In theory, a plane could fly with boards for wings, but its wings would be horribly inefficient. This is clear in the illustrating above. The board does produce some lift by deflecting the air impacting its lower surface downward. Nearly all of the air that flows over the top of the board however is sucked into the vacuum produced by the board’s wake and creates a bunch of drag. The airfoil on the other hand is able to use the Coanda Effect to help deflect and control the air flowing over the top if the wing as well.
Below is an excellent video of the Coanda effect in action, notice how the profile of the spoon closely resembles that of an airfoil!
Even with well designed airfoil-shaped wings, an airplane would not be able to lift off of the ground without airflow over the wing. In order to become airborne, airplanes need a certain amount of airflow or “airspeed” over the wings.
Besides being necessary to get you from point A to B, gaining speed is an essential part of how planes fly. So important in fact that all planes have a minimum speed that they can be flown at called stall speed. On takeoff, an airplane must be accelerated past this speed to become airborne.
Airliners are massive machines. Average sized passenger jets like the Boeing 737 or Airbus A320 weigh well over 100,000 pounds. The largest passenger plane in the world, the Airbus A380 has a maximum takeoff weight of over one-million pounds (equivalent to 340 passenger cars)! In order to get that much weight moving, airliners have engines which produce thousands of pounds of thrust. Unlike cars or most other forms of terrestrial transportation which use piston engines to provide motivation, modern airliners employ the aptly named jet engine. Jet, or turbine engines are best suited to aviation because of their high power to weight ratio and their ability to operate efficiently at high altitudes. Aviation as we know it today would not be possible without jet engines.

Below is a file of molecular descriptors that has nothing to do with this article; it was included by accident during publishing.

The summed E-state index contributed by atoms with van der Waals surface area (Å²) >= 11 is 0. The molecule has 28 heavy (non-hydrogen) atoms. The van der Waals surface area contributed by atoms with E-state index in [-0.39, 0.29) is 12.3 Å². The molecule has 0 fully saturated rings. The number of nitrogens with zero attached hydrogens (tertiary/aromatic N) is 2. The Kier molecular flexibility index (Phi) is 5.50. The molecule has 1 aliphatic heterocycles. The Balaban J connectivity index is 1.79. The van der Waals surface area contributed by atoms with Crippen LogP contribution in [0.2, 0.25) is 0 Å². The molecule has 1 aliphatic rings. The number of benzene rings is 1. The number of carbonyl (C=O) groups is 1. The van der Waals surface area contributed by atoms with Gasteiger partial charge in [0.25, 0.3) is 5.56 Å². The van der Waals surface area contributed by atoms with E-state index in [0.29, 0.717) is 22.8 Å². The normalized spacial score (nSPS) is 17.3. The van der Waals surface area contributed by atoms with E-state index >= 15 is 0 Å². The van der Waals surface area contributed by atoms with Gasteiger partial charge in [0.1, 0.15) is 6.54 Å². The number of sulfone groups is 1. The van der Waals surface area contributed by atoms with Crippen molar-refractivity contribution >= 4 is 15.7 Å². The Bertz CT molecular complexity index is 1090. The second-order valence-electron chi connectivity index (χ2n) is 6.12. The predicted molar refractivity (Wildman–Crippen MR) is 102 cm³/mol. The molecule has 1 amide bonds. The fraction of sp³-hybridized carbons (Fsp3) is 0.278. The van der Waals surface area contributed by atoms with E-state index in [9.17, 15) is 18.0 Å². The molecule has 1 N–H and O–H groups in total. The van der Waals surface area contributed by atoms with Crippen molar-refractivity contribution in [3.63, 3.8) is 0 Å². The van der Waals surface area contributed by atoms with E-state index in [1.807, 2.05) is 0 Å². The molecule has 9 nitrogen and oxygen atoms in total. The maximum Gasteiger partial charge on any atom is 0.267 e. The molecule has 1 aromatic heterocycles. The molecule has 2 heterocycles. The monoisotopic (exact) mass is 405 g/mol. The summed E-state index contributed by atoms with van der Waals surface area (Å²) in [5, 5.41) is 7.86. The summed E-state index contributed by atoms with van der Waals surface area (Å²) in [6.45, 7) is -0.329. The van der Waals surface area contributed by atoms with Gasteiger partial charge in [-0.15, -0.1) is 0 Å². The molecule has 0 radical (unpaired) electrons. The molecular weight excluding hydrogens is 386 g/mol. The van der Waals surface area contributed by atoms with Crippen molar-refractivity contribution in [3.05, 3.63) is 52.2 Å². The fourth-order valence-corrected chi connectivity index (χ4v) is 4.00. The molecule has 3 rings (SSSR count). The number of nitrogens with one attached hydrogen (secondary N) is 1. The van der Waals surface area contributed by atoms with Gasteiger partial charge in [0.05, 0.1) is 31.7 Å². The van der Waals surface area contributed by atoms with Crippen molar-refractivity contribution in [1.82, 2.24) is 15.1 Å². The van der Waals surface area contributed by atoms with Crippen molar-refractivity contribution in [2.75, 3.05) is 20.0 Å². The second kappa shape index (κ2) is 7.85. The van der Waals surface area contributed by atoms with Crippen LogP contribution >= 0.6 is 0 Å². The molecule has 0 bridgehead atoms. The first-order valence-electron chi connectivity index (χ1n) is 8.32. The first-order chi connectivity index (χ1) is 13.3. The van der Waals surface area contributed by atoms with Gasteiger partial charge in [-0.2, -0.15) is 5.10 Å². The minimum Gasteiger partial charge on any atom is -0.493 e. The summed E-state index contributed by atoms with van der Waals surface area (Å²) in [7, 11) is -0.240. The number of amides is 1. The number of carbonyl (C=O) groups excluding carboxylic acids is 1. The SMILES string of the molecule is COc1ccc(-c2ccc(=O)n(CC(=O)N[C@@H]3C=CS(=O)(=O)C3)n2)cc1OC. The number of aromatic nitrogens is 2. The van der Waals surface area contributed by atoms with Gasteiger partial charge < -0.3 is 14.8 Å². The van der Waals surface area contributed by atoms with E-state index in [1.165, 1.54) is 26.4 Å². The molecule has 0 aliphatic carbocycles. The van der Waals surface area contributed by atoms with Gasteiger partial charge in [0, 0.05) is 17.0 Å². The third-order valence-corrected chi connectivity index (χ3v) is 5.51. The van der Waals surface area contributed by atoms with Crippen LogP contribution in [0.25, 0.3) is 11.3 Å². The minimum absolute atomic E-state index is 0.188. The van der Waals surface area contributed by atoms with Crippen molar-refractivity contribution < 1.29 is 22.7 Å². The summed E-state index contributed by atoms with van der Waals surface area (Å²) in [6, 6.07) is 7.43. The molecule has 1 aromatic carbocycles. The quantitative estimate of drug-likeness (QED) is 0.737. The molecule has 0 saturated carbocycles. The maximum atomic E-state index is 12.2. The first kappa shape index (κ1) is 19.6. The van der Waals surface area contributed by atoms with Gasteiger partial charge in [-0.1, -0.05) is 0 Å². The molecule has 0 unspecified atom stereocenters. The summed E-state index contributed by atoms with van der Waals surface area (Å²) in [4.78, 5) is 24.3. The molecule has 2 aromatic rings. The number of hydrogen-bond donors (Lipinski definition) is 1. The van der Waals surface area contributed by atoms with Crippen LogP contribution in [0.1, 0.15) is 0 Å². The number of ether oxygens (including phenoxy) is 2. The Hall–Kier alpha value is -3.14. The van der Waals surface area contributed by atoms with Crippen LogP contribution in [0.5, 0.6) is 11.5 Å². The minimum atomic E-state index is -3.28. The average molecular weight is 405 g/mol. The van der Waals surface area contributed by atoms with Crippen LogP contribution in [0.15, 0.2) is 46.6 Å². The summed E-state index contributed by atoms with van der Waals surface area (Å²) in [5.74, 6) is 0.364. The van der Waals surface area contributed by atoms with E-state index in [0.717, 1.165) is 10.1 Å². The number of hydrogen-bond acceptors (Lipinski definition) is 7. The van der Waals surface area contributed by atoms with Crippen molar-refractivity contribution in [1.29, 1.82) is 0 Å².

As an aircraft accelerates down a runway, airflow over its wings increases. Eventually an airspeed is reached where the wings can safely produce enough lift to support the entire plane. When this occurs, the pilot pulls back on the yoke and begins to rotate the airplane.
Rotation is the term used to describe the period of time when an aircraft begins the transition from its level attitude during the takeoff roll to the nose-high attitude found on climb out.
In order to rotate an airplane, the pilot pulls back on the yoke which is connected to a flight control surface on the tail called an elevator. This input causes the elevator to rise into the air stream and grab air, generating a downward force on the back of the plane. The main wheels act as a pivot point and the nose begins to point skyward.
Rotation raises the wings relative to the incoming airflow. This allows them to grab and deflect more air downward. This is exactly the same principle from the car window example earlier in the post. As you begin to rotate your thumb upward, the force upwards begins to increase. Eventually a point is reached where the upward force generated by the wings exceeds the downward force of gravity on the plane and the aircraft becomes airborne.
Just after takeoff
Clunk, Clunk…CLUNK. If you listen carefully, you can hear a series of clunks and whines just after takeoff. After an aircraft becomes airborne, the pilots quickly begin the process of setting it up in its lowest drag configuration or “cleaning it up” in pilot talk. This starts by retracting the landing gear into special bays and reshaping the wing for high speed flight by moving flaps and slats. Once the process is complete, the aircraft can accelerate to climb speed.
It’s not that complicated…
But a lot of things have to come together to get an aircraft into the air. Hopefully next time you ride in an airplane, the events that occur during and after takeoff will seem a little more familiar.